Mastery in College

Dolch, Edward William
March 1934
Journal of Higher Education;Mar1934, Vol. 5 Issue 3, p121
Academic Journal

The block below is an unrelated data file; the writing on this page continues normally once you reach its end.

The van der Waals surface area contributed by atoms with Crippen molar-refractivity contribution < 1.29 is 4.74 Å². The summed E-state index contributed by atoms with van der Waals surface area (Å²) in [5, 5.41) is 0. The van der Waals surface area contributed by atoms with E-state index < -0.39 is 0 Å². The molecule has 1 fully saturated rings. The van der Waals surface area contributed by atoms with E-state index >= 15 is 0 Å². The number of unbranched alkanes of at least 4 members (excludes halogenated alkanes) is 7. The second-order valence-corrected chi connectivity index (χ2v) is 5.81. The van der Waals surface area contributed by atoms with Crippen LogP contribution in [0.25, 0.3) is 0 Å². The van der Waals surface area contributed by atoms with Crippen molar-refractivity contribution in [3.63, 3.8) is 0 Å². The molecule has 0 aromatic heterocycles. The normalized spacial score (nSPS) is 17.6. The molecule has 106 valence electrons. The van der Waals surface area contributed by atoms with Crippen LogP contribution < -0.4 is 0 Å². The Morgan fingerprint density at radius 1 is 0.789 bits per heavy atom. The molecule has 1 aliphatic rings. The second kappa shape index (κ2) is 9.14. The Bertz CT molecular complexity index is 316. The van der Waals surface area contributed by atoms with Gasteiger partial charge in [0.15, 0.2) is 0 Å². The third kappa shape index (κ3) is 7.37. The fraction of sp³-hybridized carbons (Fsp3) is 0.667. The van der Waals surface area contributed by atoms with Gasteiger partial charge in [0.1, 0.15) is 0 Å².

The article focuses on a study about attaining mastery at college level. It has long been recognized that nothing short of mastery of a subject should be tolerated at the university level, but the problem has been how to secure it. The other principle is that of adaptation to individual differences. It has been felt that application of this principle would require sectioning, tutoring, honors courses, or the like, but the experiment to be described shows that adaptation to individual differences can, in large degree, be achieved with the usual college organization. The principle of mastery is simply that no work is done until it is done right. In a course in educational psychology this principle of mastery was applied. The usual method is to return unsatisfactory papers marked "poor" or "failure." In contrast, the method of requiring mastery described in this article did not result in a high percentage of failures in the course. The article provides material for individual differences only in giving more time and opportunity for the poorer or slower part of the group, but provision was also made for the upper end, or the better students.


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